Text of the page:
I do not want to see a bleak, centralised union, influenced and run by a large bureaucracy; nor, on the other hand, do I want to see jingoistic units which have always been the precursors of violence and war. I often ask myself: can I be a Welshman, can my children and grandchildren be Welsh, and can we preserve our language and culture in the expanding and ultimately huge European Union? The answer is yes, provided that the union is thoroughly democratic; provided its schools from the Ukraine to the Atlantic coast teach their children the meaning of democracy and tolerance; and provided that we work closely together to organise our economies efficiently and in the interests of all levels of society. Britain must take its proper place at the centre of the European Union with others determined to achieve those objectives. I see that as the only road to peace and stability.

4.32 p.m.

Lord Reay

My Lords, one could perhaps be forgiven for supposing that the motivation behind today's debate is unusually political for your Lordships' House, proceeding as it does from the still vibrant pugnacity of a brilliant old political warrior, as the noble Lord, Lord Healey, is, and timed to coincide with the campaign for the European elections. So it has proved to be. Rarely have I heard in your Lordships' House a more party political introductory speech.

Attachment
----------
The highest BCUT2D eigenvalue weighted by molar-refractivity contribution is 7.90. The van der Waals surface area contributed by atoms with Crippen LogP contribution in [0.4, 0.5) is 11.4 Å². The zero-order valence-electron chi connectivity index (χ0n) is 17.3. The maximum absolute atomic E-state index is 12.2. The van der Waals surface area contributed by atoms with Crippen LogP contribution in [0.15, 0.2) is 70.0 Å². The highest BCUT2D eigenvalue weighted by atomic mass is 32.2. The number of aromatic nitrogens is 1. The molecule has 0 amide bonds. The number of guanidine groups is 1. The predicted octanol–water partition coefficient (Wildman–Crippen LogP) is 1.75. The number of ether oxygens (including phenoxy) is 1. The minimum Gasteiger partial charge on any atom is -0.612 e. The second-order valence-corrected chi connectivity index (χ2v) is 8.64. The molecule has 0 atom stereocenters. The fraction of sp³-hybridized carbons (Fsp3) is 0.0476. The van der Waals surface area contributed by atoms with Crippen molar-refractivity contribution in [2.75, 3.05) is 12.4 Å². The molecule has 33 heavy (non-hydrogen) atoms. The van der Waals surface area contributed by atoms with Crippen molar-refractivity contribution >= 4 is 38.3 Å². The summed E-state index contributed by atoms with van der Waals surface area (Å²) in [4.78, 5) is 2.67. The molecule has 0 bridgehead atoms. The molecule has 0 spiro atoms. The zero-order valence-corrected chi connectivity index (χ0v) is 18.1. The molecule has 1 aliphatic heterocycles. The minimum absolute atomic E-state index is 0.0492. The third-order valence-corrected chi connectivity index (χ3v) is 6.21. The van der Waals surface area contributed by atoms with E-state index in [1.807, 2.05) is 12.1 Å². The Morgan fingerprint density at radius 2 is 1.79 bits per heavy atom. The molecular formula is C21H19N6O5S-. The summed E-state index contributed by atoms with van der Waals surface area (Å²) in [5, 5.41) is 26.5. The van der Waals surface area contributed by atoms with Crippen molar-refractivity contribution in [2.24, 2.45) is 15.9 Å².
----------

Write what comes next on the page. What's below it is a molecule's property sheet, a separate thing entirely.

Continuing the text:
The noble Lord, Lord Healey, referred to the deep divisions, as he described them, in the Conservative Party. Of course, there is a whole spectrum of attitudes in our party towards Europe, just as there is in the party opposite. However, the Labour Party has indulged in far greater gyrations on the subject of Europe than has the Conservative Party. The Labour Party has changed its mind on Europe no fewer than six times. In 1983 its members recommended withdrawal from the Community, only eight years after they had recom-mended acceptance of the renegotiated terms of entry that they had secured to the people in a referendum. In 1987 they were still talking about withdrawal. Once their great love of Jacques Delors has passed, with that gentleman, from the scene, I would not put it past them to change their minds yet again.

However, nothing defines better the difference on Europe today between the Conservative and Labour Parties than their respective attitudes to European social legislation. The two linked problems of high unemployment and low competitiveness, reflected in low economic growth, are the most urgent issues facing Europe today. One of their causes —and in the case of unemployment perhaps the principal cause—is the inflexibility of Europe's labour market and, in particular, the social costs of employment. Of Europe's 20 million unemployed, 50 per cent. have been unemployed for over one year and 25 per cent. for two years or more.